Thales enters pilot training service provision market and launches simulator

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This story is sourced from Flight International
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Electronics group Thales has launched a modular simulator system and is to enter the airline training service provision market.

A launch ceremony at the company's new production plant near London Gatwick airport in the UK today unveiled the company's latest series of full-flight simulators, dubbed RealitySeven. The unique aspect of these training devices, says the company, is that they are completely modular assemblies.

Marketing director Mark Dransfield says: "Thales's new 'RealitySeven' full-flight simulator is based on a modular design, with a common core element independent of the aircraft type. Different aircraft modules can effectively be 'swapped' out, as a customer's fleet or training business needs change, without the entire simulator needing to be replaced. It suits those who need [either] a fixed-base training device, with or without visual display, or a full-flight simulator."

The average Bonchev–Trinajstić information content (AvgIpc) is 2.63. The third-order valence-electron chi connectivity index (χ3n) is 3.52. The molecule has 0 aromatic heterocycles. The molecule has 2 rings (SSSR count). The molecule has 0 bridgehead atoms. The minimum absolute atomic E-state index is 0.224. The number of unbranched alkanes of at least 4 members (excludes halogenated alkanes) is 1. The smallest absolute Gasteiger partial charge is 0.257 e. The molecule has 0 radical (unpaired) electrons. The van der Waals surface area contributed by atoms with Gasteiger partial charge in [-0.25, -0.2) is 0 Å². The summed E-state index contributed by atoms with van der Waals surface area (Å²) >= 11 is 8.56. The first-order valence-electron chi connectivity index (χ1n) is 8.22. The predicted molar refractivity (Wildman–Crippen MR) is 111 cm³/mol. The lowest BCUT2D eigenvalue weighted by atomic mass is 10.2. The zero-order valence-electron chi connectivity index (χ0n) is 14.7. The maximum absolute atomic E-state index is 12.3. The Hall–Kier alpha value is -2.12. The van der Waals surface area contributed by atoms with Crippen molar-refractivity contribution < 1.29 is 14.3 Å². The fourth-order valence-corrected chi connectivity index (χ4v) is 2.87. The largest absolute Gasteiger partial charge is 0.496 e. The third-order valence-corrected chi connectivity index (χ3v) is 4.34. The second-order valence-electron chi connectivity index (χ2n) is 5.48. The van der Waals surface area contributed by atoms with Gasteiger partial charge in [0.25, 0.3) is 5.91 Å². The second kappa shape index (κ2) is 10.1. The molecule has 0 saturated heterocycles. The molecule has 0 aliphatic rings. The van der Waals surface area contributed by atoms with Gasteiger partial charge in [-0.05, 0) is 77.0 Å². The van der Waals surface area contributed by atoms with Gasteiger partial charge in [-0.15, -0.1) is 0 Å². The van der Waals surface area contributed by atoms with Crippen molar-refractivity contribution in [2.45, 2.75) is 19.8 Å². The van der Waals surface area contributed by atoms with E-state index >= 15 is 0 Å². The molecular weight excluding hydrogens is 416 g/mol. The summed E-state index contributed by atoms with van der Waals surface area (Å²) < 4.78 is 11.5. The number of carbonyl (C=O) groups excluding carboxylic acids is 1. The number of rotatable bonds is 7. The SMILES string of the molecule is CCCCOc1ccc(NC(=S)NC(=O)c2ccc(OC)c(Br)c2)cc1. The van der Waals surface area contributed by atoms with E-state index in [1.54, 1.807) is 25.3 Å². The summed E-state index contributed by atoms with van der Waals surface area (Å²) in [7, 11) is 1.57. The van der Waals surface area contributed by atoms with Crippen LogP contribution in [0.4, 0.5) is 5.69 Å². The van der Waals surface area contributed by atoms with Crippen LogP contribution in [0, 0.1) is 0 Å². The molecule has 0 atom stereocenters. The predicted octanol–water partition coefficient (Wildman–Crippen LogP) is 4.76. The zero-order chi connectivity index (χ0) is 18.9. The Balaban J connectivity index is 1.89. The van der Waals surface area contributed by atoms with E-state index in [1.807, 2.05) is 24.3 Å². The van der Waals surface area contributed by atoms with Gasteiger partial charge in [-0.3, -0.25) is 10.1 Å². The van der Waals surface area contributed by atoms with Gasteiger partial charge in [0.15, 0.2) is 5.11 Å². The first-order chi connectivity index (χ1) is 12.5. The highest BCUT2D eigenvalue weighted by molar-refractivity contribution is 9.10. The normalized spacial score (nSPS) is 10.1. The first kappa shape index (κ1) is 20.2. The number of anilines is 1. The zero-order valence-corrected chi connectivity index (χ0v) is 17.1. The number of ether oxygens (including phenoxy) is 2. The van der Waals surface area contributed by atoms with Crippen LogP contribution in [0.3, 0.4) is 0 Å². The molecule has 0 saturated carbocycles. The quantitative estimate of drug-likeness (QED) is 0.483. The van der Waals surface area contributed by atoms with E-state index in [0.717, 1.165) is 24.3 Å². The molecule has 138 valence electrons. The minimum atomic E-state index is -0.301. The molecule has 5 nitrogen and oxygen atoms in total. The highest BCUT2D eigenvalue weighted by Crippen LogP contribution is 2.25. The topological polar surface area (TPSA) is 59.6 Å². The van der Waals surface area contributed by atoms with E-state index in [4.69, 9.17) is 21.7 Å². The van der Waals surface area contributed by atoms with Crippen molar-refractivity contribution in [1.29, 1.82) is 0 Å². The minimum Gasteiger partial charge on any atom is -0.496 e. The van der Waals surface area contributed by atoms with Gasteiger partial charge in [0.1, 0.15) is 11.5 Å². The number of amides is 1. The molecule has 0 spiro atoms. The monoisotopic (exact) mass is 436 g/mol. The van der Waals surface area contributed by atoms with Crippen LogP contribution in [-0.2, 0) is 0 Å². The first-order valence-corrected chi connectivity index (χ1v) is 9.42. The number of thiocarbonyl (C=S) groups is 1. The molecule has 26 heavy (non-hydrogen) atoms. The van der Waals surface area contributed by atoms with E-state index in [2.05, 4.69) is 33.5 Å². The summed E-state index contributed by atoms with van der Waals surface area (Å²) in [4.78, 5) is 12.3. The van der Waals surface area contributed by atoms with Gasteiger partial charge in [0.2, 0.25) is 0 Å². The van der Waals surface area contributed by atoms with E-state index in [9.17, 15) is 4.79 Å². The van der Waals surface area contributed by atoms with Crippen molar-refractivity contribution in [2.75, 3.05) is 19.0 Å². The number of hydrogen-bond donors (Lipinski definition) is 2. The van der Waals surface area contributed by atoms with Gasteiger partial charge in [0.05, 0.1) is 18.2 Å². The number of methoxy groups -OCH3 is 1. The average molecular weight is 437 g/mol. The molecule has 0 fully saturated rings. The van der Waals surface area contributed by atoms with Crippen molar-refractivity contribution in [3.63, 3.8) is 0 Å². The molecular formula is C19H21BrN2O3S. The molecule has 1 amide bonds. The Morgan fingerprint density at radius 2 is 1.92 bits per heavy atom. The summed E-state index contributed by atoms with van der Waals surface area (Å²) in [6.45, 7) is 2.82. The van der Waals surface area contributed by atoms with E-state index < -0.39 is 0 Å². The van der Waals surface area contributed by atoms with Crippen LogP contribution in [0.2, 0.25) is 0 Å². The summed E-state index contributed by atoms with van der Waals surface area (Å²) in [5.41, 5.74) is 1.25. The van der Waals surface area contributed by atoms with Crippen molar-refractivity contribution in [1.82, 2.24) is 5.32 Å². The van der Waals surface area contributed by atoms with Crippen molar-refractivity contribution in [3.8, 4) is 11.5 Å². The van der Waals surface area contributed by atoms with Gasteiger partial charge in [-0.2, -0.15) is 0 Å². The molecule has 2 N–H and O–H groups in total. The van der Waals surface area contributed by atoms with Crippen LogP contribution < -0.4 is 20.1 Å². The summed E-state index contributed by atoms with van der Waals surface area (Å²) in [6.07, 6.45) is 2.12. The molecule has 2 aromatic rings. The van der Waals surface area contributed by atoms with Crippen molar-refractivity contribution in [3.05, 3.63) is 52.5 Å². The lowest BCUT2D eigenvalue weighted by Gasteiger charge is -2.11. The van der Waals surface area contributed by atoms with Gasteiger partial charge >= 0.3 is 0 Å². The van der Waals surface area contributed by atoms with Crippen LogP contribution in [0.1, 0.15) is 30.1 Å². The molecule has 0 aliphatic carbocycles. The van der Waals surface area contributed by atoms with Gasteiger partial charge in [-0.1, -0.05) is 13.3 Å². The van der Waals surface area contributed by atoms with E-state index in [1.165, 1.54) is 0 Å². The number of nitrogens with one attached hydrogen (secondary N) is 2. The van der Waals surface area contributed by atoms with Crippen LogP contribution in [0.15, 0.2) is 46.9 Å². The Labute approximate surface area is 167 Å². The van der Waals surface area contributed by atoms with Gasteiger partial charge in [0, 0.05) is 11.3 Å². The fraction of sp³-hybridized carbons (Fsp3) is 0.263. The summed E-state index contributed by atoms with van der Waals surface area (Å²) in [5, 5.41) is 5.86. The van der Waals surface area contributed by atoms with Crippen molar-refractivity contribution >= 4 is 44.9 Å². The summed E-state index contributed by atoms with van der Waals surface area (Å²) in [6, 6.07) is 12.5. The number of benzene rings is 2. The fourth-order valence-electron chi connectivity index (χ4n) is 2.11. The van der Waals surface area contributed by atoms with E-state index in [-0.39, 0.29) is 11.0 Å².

Dransfield also says it provides "a better instructor environment", improving one of the weakest areas in simulator training.

Thales has set up a division to offer customers fully packaged training solutions, of which simulators are only a part. Its packaged product is not the same as that of competitor CAE, says Dransfield. CAE not only manufactures simulators, but also runs third party training centres for pilots and cabin crew, whereas the Thales offer is to make all the arrangements to meet whatever training needs an airline has, where it wants them.

This, says Dransfield, can range from the ground-up construction of an airline's own training centre to the provision of simulators and fully qualified instructors, and finally management of the centre if that is what the airline wants. It also offers to arrange finance and full support of whatever kind of training operation the airline has in mind.